How Do You Identify?

The above question is one that is heard a lot among queer circles, but one that I’ve always found quite strange and hard to really understand, let alone answer. If you ask me to describe myself and my experiences I’ll happily do so, but something about the word “identify” doesn’t really strike me as something I want to be doing.

This could simply be a question of grammar. If someone/thing is identified as something, then it sounds to me that an outside observer has recognised that they belong to a particular category. It has something of the scientific act of cataloguing about it, like identifying an insect as being a beetle of the Geotrupidae family. I know that people often talk about identifying as this or that, but for me, even if self-definition is allowed and even if the categories are broad, it still has these connotations of categories that all things must fit into. The implications are that it is something really final and fixed. There’s also something that I find it quite hard to explain; the feeling that these categories are “real” in some way, that they are inherent in nature rather than being something that has been created to make life easier for people trying to explain themselves and understand other people’s experiences.

The other way the word “identify” is used is to identify with. This sits much better with me, it’s recognising that there’s a group of people or a system of thought that I share affiliation and common thoughts/feelings with. It’s less final, less defined, and leaves much less room for a feeling of being “trapped” in an identity. For example, “I identify with queer paganism” as opposed to “I identify as a queer pagan”.

People may say that this is too “weak”, that they don’t want to simply say that they identify with a group of people or an ideology, but that it forms a core part of who they are and so saying they identify as whatever fits how they feel about it better. But I would say to that, why not simply say that you are that? For me to say “I identify as a transgender man” and “I am a transgender man” are two very different statements. From my perspective, the first seems to be about ideas and categories and how we define things while the second is a statement about my lived experience. I also think there’s a difference between what’s expected from these two statements. When someone says “I identify as a transgender man”, they sound like they may feel like they need to change their behaviour or alter themselves in some way in order to fit into the identity that they have chosen for themselves, where as the person who states “I am a transgender man” has no need to do this; they are themselves an embodiment of a “transgender man”, therefore whatever they do and however they behave this identity cannot be denied them.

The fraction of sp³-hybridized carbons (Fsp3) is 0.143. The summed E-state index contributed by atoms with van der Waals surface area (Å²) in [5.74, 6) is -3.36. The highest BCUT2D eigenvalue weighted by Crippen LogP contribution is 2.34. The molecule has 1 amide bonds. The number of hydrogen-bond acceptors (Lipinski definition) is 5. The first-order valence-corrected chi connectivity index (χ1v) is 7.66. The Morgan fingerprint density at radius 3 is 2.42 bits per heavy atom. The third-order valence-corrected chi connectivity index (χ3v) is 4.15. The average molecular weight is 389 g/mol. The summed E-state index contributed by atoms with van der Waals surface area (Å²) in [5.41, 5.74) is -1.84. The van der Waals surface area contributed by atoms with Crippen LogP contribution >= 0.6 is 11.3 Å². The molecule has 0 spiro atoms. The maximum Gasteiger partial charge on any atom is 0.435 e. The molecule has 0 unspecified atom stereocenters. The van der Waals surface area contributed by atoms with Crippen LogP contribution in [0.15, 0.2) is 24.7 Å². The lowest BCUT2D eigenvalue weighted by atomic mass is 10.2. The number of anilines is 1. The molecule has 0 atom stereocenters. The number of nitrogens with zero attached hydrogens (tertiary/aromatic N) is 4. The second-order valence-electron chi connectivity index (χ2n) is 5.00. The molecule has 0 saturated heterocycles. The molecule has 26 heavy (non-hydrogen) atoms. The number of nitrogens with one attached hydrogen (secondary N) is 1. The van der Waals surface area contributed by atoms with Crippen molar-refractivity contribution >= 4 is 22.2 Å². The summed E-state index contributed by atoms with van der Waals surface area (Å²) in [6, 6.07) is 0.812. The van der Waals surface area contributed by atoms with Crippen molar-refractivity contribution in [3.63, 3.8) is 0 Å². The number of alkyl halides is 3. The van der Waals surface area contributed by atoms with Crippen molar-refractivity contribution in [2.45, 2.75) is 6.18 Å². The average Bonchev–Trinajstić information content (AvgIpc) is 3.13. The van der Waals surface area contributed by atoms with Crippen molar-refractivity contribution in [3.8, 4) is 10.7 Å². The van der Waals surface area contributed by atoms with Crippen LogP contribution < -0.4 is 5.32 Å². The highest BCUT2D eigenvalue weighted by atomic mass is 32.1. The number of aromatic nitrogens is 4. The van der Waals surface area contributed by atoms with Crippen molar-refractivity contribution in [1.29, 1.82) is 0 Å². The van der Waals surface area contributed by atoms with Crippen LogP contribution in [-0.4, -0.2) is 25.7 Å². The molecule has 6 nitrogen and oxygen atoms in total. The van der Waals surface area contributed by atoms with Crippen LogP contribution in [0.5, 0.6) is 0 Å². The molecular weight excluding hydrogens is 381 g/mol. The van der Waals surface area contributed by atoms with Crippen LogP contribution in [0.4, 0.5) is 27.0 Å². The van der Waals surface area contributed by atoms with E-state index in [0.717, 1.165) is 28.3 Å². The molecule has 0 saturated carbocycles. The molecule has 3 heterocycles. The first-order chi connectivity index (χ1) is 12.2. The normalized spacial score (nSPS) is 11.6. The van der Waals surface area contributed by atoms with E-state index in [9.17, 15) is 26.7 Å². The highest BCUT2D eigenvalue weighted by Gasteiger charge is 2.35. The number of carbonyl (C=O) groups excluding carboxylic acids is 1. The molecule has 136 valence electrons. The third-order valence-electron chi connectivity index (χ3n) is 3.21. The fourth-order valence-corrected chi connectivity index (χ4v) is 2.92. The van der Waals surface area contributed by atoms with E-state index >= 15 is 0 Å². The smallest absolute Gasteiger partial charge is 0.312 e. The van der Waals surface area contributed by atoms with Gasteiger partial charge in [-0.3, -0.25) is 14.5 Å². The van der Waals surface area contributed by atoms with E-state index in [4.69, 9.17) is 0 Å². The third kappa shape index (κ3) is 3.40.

I have been thinking about this more recently as I have been delving deeper into my work with Baphomet, as I experience more that the divisions and definitions we put on the world are simply intellectual constructs which may or may not be helpful. The more I understand these things, the less comfortable I feel with identifying as anything. I will happily give you cultural signposts to give you an idea of who I am and what my life is like, and I will happily tell you truths about my lived experience, but I will not permanently align myself with a culturally defined intellectual system which has been used for thousands of years to divide people and tell people how they should behave.

By Kris Littlesun

One comment on “How Do You Identify?

  1. Reblogged this on opalescentmidnight and commented:
    A well-written article on identity and semantics. While I knew that labels could be constricting, I thought that this problem could be mostly side-stepped by either eschewing them all together (not always possible) or simply by putting the “identity building” power in the hands of the person being identified.

    However, I never considered that even the latter option, asking one of their identity, seemingly an undoubtedly empowering move, could still have the baggage of being limiting in scope. Additionally, when I heard the formulations “How do you identify” and “What do you identify with?” i figured that there was no deeper meaning or reason for the variation in question, other than semantics/variety. However, identifying as or with something are not logically equivalent and what “identifying with something” can help people see human identities as they should: **categories which are not fixed and objective, but rather relative, social constructs which do not and can not fully encompass nor perfectly delineate a person’s life experiences. :)**

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